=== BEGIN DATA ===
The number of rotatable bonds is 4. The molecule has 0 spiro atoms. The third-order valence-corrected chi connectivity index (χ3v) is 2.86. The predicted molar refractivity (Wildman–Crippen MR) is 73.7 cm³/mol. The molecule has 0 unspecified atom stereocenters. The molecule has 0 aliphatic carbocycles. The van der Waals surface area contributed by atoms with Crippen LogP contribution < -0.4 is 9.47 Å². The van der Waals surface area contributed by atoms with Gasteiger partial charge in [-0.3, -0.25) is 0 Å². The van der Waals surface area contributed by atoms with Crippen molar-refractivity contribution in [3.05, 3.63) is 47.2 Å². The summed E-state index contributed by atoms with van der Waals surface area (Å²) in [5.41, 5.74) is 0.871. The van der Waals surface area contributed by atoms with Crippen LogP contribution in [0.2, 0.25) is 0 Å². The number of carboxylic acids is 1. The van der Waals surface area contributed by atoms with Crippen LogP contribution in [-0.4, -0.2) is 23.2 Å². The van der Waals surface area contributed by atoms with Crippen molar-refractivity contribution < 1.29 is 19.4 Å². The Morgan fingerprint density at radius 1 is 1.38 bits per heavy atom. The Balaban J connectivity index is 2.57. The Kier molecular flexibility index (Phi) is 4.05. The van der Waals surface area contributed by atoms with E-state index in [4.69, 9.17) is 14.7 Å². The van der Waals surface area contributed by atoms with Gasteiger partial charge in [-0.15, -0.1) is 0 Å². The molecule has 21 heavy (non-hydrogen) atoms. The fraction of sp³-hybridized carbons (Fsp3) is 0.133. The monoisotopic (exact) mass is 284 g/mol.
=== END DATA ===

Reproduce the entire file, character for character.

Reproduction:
The number of rotatable bonds is 4. The molecule has 0 spiro atoms. The third-order valence-corrected chi connectivity index (χ3v) is 2.86. The predicted molar refractivity (Wildman–Crippen MR) is 73.7 cm³/mol. The molecule has 0 unspecified atom stereocenters. The molecule has 0 aliphatic carbocycles. The van der Waals surface area contributed by atoms with Crippen LogP contribution < -0.4 is 9.47 Å². The van der Waals surface area contributed by atoms with Gasteiger partial charge in [-0.3, -0.25) is 0 Å². The van der Waals surface area contributed by atoms with Crippen molar-refractivity contribution in [3.05, 3.63) is 47.2 Å². The summed E-state index contributed by atoms with van der Waals surface area (Å²) in [5.41, 5.74) is 0.871. The van der Waals surface area contributed by atoms with Crippen LogP contribution in [0.2, 0.25) is 0 Å². The number of carboxylic acids is 1. The van der Waals surface area contributed by atoms with Crippen LogP contribution in [-0.4, -0.2) is 23.2 Å². The van der Waals surface area contributed by atoms with Crippen molar-refractivity contribution < 1.29 is 19.4 Å². The Morgan fingerprint density at radius 1 is 1.38 bits per heavy atom. The Balaban J connectivity index is 2.57. The Kier molecular flexibility index (Phi) is 4.05. The van der Waals surface area contributed by atoms with E-state index in [4.69, 9.17) is 14.7 Å². The van der Waals surface area contributed by atoms with Gasteiger partial charge in [-0.15, -0.1) is 0 Å². The molecule has 21 heavy (non-hydrogen) atoms. The fraction of sp³-hybridized carbons (Fsp3) is 0.133. The monoisotopic (exact) mass is 284 g/mol.